The proposed agreement among the county, city and redevelopment agency does not conflict with article XIII, section 19 of the state Constitution, and respondent Malaki has the duty of signing it as directed by the board of supervisors.

Let a peremptory writ of mandate issue as prayed.

FOOTNOTES

1.  As approved by the voters in 1952 the constitutional provision read as follows: ‘All property in a redevelopment project established under the Community Redevelopment Law Act as now existing or hereafter amended, except publicly owned property not subject to taxation by reason of such ownership, shall be taxed in proportion to its value as provided in Section 1 of this article, and such taxes (the word ‘taxes' as used herein shall include, but shall not be limited to, all levies on an ad valorem basis upon land or real property) shall be levied and collected as other taxes are levied and collected by the respective taxing agencies. ‘The Legislature may provide that any redevelopment plan may contain a provision that the taxes, if any, so levied upon such taxable property in a redevelopment project each year by or for the benefit of the State of California, any city, county, city and county, district, or other public corporation (hereinafter sometimes called ‘taxing agencies') after the effective date of the ordinance approving the redevelopment plan, shall be divided as follows: ‘(a) That portion of the taxes which would be produced by the rate upon which the tax is levied each year by or for each of said taxing agencies upon the total sum of the assessed value of the taxable property in the redevelopment project as shown upon the assessment roll used in connection with the taxation of such property by such taxing agency, last equalized prior to the effective date of such ordinance, shall be allocated to, and when collected shall be paid into, the funds of the respective taxing agencies as taxes by or for said taxing agencies on all other property are paid (for the purpose of allocating taxes levied by or for any taxing agency or agencies which did not include the territory in a redevelopment project on the effective date of such ordinance but to which such territory has been annexed or otherwise included after such effective date, the assessment roll of the county last equalized on the effective date of said ordinance shall be used in determining the assessed valuation of the taxable property in the project on said effective date); and ‘(b) That portion of said levied taxes each year in excess of such amount shall be allocated to and when collected shall be paid into a special fund of the redevelopment agency to pay the principal of and interest on loans, moneys advanced to, or indebtedness (whether funded, refunded, assumed or otherwise) incurred by such redevelopment agency to finance or refinance, in whole or in part, such redevelopment project. Unless and until the total assessed valuation of the taxable property in a redevelopment project exceeds the total assessed value of the taxable property in such project as shown by the last equalized assessment roll referred to in paragraph designated (a) hereof, all of the taxes levied and collected upon the taxable property in such redevelopment project shall be paid into the funds of the respective taxing agencies. When said loans, advances, and indebtedness, if any, and interest thereon, have been paid, then all moneys thereafter received from taxes upon the taxable property in such redevelopment project shall be paid into the funds of the respective taxing agencies as taxes on all other property are paid. ‘The Legislature may also provide that in any redevelopment plan or in the proceedings for the advance of moneys, or making of loans, or the incurring of any indebtedness (whether funded, refunded, assumed or otherwise) by the redevelopment agency to finance or refinance, in whole or in part, the redevelopment project, the portion of taxes mentioned in paragraph designated (b) hereof may be irrevocably pledged for the payment of the principal of and interest on said loans, advances, or indebtedness. ‘It is intended by this section to empower any redevelopment agency, city, county, or city and county under any law authorized by this section to exercise the provisions hereof separately or in combination with powers granted by the same or any other law relative to redevelopment agencies. This section shall not affect any other law or laws relating to the same or a similar subject but is intended to authorize an alternative method of procedure governing the subject to which it refers. ‘All of the provisions of the Community Redevelopment Law, as amended in 1951, which relate to the use or pledge of taxes or portions thereof as herein provided, or which, if effective, would carry out the provisions of this section or any part thereof, are hereby approved, legalized, ratified and validated and made fully and completely effective and operative upon the effective date of this amendment. ‘The Legislature shall enact such laws as may be necessary to enforce the provisions of this section.’ (Cal.Const., art. XIII, sec. 19, as adopted in 1952.)A later (1962) amendment eliminated the next to last paragraph of the quoted provision as no longer necessary.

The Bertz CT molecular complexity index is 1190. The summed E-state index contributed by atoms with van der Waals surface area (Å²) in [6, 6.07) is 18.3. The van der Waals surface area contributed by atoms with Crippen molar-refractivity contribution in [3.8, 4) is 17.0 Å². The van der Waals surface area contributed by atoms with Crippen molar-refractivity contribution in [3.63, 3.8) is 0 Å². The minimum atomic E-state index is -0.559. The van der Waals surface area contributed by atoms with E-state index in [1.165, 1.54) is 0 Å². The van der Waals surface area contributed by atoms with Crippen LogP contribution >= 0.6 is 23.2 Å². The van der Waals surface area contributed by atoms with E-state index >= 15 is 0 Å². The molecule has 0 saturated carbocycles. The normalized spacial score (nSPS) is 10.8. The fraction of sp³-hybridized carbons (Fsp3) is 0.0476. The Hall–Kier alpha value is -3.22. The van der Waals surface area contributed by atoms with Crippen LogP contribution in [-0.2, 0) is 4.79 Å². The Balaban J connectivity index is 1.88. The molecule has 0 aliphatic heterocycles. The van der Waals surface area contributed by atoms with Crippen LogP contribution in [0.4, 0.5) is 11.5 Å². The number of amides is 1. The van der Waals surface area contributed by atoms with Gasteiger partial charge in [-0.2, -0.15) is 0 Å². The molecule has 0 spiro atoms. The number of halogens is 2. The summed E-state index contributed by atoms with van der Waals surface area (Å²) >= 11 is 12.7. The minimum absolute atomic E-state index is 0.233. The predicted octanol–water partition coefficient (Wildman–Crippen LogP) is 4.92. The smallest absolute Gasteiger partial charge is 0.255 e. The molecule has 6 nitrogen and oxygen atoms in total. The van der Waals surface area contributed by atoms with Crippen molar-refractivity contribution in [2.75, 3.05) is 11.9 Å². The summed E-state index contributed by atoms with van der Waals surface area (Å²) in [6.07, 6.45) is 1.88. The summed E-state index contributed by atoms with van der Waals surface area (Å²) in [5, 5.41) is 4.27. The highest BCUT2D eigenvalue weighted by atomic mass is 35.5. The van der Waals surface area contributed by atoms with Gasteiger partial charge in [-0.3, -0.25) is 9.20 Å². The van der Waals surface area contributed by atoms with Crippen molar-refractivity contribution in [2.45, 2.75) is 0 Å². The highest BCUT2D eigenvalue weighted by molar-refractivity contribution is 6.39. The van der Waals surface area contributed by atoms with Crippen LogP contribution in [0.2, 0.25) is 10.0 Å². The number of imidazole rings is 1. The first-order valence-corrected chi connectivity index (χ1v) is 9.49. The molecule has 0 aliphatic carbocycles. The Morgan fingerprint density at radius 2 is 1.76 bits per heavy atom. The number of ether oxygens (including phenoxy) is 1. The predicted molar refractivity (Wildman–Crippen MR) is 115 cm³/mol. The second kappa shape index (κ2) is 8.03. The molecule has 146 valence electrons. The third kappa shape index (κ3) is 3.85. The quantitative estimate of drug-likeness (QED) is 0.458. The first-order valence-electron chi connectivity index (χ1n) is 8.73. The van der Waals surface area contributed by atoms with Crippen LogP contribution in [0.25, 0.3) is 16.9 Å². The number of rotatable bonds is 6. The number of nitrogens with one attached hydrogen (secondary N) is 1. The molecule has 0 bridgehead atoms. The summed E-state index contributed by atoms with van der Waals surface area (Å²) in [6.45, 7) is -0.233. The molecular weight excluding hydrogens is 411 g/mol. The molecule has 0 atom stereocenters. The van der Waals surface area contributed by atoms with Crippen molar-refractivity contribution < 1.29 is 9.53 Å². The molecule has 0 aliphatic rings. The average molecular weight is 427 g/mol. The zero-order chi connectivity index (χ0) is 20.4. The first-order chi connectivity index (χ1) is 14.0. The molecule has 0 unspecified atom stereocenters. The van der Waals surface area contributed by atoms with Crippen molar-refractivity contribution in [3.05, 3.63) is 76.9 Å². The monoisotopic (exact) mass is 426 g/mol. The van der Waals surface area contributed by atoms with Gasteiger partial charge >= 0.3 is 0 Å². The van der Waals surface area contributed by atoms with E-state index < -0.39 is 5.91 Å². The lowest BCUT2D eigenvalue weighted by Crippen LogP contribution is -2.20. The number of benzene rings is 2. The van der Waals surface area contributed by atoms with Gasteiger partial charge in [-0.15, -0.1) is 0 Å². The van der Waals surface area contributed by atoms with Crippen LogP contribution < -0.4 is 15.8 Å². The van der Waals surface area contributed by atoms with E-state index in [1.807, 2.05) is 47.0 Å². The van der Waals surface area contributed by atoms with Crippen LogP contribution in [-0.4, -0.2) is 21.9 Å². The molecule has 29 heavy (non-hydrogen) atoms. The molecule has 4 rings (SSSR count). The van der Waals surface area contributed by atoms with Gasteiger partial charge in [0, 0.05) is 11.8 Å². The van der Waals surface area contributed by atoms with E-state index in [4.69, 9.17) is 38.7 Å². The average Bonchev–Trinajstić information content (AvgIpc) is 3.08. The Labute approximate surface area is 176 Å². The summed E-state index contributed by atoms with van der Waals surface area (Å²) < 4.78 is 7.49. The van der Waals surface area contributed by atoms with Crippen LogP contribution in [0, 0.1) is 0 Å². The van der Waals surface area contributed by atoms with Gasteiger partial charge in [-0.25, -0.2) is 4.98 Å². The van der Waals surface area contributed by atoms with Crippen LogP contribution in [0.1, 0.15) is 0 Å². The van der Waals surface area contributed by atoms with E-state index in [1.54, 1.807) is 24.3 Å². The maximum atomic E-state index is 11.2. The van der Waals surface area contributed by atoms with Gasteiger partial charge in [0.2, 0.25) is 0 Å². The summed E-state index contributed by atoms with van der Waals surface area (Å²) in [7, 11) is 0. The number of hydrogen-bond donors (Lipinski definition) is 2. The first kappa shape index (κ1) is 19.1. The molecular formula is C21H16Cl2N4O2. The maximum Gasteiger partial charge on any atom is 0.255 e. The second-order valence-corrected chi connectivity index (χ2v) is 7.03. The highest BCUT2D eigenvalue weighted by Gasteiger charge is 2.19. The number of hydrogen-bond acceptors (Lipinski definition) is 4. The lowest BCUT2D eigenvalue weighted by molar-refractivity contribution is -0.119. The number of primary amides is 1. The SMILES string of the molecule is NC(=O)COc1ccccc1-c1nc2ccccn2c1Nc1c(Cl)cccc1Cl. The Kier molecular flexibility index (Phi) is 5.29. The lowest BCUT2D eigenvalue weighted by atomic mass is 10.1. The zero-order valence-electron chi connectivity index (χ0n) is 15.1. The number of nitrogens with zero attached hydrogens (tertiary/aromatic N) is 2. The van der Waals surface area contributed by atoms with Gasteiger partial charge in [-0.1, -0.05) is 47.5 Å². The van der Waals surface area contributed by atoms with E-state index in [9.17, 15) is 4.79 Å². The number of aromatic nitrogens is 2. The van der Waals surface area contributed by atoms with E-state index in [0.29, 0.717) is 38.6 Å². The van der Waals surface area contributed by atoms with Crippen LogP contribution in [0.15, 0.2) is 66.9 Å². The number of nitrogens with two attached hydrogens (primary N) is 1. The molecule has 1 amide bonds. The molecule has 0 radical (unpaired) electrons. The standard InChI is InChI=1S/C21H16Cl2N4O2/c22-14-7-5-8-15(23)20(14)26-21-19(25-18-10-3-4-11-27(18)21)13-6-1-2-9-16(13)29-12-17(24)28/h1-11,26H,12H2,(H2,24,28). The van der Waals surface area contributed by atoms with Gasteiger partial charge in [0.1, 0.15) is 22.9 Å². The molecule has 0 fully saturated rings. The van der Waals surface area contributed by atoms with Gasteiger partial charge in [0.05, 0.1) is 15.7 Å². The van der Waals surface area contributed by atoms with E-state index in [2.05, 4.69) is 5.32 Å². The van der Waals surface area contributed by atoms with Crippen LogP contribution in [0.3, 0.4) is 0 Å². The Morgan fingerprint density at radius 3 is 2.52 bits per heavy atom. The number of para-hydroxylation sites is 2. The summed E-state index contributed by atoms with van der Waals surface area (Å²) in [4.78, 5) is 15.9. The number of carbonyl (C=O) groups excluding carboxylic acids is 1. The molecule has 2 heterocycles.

2.  As a matter of administrative convenience some assessors may place publicly owned parcels on the roll or on an addendum to the roll. We are speaking here of the assessment roll as contemplated by the statutes which direct its formulation and as contemplated by a constitutional provision framed in the light of those statutes.

3.  We are concerned only with exemptions created by public ownership. No implications are to be drawn on the subject of other kinds of property tax exemption in the light of article XIII, section 19.

FRIEDMAN, Justice.

PIERCE, P. J., and JANES, J. pro tem., concur.